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Museum won't open until 2005

Although the Nasher Museum of Art is almost two years behind schedule, the plans for the upcoming West Campus attraction are nearing their final stage with an even larger budget.

The building's designs, which date back to spring 2000 and have caused most of the delay, will be completed by the end of September. Construction should begin in the next year and is scheduled to take 20 months, said Executive Vice President Tallman Trask, putting the museum well behind its original scheduled 2003 opening.

"It's taken longer than I hoped, but now it's ready to go," Trask said.

The budget for the new museum--which will bear the name of Dallas philanthropist Raymond Nasher in honor of his $7.5 million gift in Nov. 1998--is also tentatively increasing to $23 million from an earlier projection of between $15 million and $19 million.

The additional funds will enable the University to complete the architectural designs and make the museum "everything we wanted it to be," said Michael Mezzatesta, director of the art museum.

Mezzatesta, who has met with architect Rafael Viñoly's head assistants weekly to perfect the designs, said the process was lengthy but constructive. The result is a particularly efficient gallery where almost all of the space can be used to display art.

"The design process has been very careful and exhaustive," Mezzatesta said. "I've been waiting for this a very long time and learned that patience is a virtue. There have been moments of disappointment, but now we can see a world-class facility on the horizon."

Meanwhile, the Duke University Museum of Art on East Campus remains the University's art museum and as people donate art works for the new museum, one of DUMA's galleries has become a storage room and cannot be used for exhibitions.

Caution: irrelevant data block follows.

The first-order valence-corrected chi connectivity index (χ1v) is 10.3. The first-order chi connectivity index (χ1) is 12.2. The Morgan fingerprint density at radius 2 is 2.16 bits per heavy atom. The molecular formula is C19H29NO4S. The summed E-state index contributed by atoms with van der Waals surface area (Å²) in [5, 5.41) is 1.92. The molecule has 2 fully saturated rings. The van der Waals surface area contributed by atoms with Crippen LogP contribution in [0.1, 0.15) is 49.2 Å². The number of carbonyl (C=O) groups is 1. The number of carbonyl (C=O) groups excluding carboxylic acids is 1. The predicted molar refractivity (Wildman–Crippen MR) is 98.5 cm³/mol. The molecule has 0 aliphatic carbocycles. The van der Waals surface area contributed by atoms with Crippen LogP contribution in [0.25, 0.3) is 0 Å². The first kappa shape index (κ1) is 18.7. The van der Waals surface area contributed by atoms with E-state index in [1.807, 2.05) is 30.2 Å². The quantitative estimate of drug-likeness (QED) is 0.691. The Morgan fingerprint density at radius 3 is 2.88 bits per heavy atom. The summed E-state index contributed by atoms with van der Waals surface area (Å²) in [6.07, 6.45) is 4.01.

When Nasher is completed, DUMA's space will house offices for Arts and Sciences departments. A task force is currently considering who will be placed in the space. William Chafe, dean of the faculty of arts and sciences, said timing is a consideration, but that the museum's delays are not yet significantly impacting his planning.

To ensure that Arts and Sciences maintains the necessary amount of office space, the construction of the art museum will coordinate with that of the Perkins Library renovations, said Robert Byrd, chair of the Perkins Library Renovations Committee. The library renovations--which begin planning after the new museum but will begin construction sooner--will displace those departments currently located in the Foreign Languages building, such as Romance Languages.

"It's not clear what the impact [of further delay] could be," Byrd said. "There very well could be conflicts, but we are not aware of them yet."

Provost Peter Lange said the completed museum will warrant the long planning. Nasher will have five individual pavilions linked by a 9,000-square foot courtyard.

DUMA currently displays a model of the museum, which will include a 20th century international art gallery, a special exhibitions gallery, a permanent collections gallery, a 150-seat auditorium and an office facility.

"It's been the University's goal to have a museum of national quality since before I was here," Lange said. "Obviously, we'd like to have the new museum in place at the earliest convenience."

When it is completed, Nasher will be located on a nine-acre site adjacent to the Sarah P Duke Gardens. The location was chosen because the gardens are the fourth-largest tourist attraction in North Carolina.


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